“I had to prepare and develop a roadmap for myself for their emotional and mental life,” Nyong’o says. “With Adelaide for example, we spoke a lot about her pursuit of normalcy. She doesn’t want anything but to pass. That’s her thing. She has a deep, dark secret, and she’s not trying to gain any attention. For that reason, I approached her with a more naturalistic performance sensibility.” What that looked like in practice was a sort of ‘folded-in’ stance, and a sense of concealment. “I tried to always hold her with more diagonal posture, twisted, in a way. She’s got something she’s hiding. She’s never straightforward in the way she stands.”

In contrast, Red has an utterly different sensibility and physicality. “She is who she says she is,” Nyong’o says. “She’s misunderstood, for sure, but she’s straightforward. And Jordan had talked about her having this regality, and also a cockroach quality to her. The way she moves, you can’t tell what direction she’s going to go, and cockroaches move in a very skittery manner. But then, also, her resilience.”

When Red speaks it is with a deep, rasping whisper—a sound Nyong’o describes as, “a hybrid that was specific to this fictional character, rather than a representation of one human experience or another.” 

While Nyong’o has excellent form in the voicework department with her Maz Kanata role in Stars Wars: The Force Awakens and The Last Jedi, and as Raksha in Jon Favreau’s The Jungle Book, Red’s sound was actually rather a high-risk endeavor. On the set of Black Panther, Nyong’o had previously damaged her voice. “You’re doing the fight scenes and you’re [yelling], using your voice,” she says. “And I used it irresponsibly and I injured myself and developed a vocal polyp.” Fortunately, surgery wasn’t necessary, but Nyong’o was anxious to avoid a repeat experience on Us. “I worked very closely with a vocal coach because I knew that I was treading on very dangerous ground,” she says.

Voicework has actually long been an interest of Nyong’o’s, and it was what brought her to drama school. “I had a Kenyan accent, and then I thought to myself, ‘Oh dear, I don’t know how many roles I’m going to get if all I can do is a Kenyan accent. It’s going to be a very, very short career.’ I went to expand my vocal abilities, and that’s where I experimented the most, in school. I’ve always been fascinated by accent and vocal register.”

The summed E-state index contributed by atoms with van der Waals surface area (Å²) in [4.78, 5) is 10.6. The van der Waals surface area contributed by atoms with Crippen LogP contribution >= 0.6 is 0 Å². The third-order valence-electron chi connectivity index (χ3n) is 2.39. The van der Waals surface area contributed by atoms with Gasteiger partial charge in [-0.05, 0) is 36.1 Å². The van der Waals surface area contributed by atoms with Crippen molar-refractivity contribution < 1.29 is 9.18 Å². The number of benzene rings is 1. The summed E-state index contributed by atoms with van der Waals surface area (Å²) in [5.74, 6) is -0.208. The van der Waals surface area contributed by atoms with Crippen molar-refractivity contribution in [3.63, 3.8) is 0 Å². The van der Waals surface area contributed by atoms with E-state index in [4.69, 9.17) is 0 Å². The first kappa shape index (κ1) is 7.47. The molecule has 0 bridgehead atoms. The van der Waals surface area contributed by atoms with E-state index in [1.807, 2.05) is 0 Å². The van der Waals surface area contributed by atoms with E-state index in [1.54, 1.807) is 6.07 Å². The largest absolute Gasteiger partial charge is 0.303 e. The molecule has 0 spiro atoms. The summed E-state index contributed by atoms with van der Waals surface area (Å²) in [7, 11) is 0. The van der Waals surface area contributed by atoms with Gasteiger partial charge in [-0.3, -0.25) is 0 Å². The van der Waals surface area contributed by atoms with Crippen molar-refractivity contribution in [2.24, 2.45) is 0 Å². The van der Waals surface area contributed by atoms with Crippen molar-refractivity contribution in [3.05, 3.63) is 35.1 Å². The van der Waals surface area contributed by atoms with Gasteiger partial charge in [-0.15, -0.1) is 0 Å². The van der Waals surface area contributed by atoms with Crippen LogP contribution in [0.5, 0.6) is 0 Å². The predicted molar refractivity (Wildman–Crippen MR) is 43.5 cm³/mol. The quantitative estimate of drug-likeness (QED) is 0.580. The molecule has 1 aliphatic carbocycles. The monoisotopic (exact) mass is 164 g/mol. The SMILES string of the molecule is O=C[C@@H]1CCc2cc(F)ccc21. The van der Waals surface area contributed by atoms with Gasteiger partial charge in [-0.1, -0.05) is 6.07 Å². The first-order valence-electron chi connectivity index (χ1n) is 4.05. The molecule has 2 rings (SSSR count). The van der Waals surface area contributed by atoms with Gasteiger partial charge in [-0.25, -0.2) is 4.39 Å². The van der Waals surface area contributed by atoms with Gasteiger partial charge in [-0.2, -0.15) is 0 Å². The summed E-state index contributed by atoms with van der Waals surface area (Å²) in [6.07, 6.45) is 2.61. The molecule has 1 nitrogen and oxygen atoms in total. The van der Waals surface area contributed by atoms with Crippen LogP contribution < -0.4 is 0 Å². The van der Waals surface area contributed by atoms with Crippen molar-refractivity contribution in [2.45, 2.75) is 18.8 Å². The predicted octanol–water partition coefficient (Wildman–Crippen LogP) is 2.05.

Nyong’o’s passion for story is also clear. Her next role is producing and starring in Americanah, based on the novel by Chimamanda Ngozi Adichie. With her Black Panther co-star Danai Gurira as writer and showrunner, the project received a straight-to-series order from HBO Max. It follows the story of a couple torn apart by racial prejudice and Nigeria’s political situation, and Nyong’o has, in fact, been the champion of this adaptation from the beginning. “I read this book back in 2013,” she says. “This was before 12 Years a Slave came out, which was my first film. I had just never seen the African contemporary diasporic experience explored and celebrated and analyzed like this book did it. And so, I immediately went after the writer for the rights to adapt it. And I had no clout. I had nothing to my name except, ‘Oh, I’m going to be in this film that’s coming out soon.’ I had no idea what 12 Years was going to do in the world. But I just knew that I really loved this character and I could see the cinematic potential of it.”

Eventually Nyong’o was able to leverage her newfound star power to get the rights and make a deal with Plan B with whom she made 12 Years a Slave. “Finally, five years later, it’s coming to fruition.”

She’s also currently enjoying New York Times bestseller status with her first book, Sulwe, about a young dark-skinned girl facing colorism, while her lighter-skinned sister receives praise—a situation that mirrors Nyong’o’s own experience. She says while it’s “a more magical interpretation” of her life, it feels very close to her, and seeing it being loved by children is a very emotional experience. “It rips my heart out,” she says. “And it was really rewarding to make. I really enjoyed the writing process. I hope that I can find that compulsion to write again.”

And of course, there’s another episode of Star Wars in the offing. This time it’s The Rise of Skywalker. Will we see a lot more of Maz onscreen this time? “I haven’t seen it, I won’t see it,” she says. “They never let you see these things beforehand. Although, maybe, I don’t know. Let’s see how J.J. [Abrams] is feeling this time.” Nyong’o smiles and with a note of polite self-deprecation in her voice, adds, “I don’t know what the final thing’s going to look like, but from what I saw, I am in it.”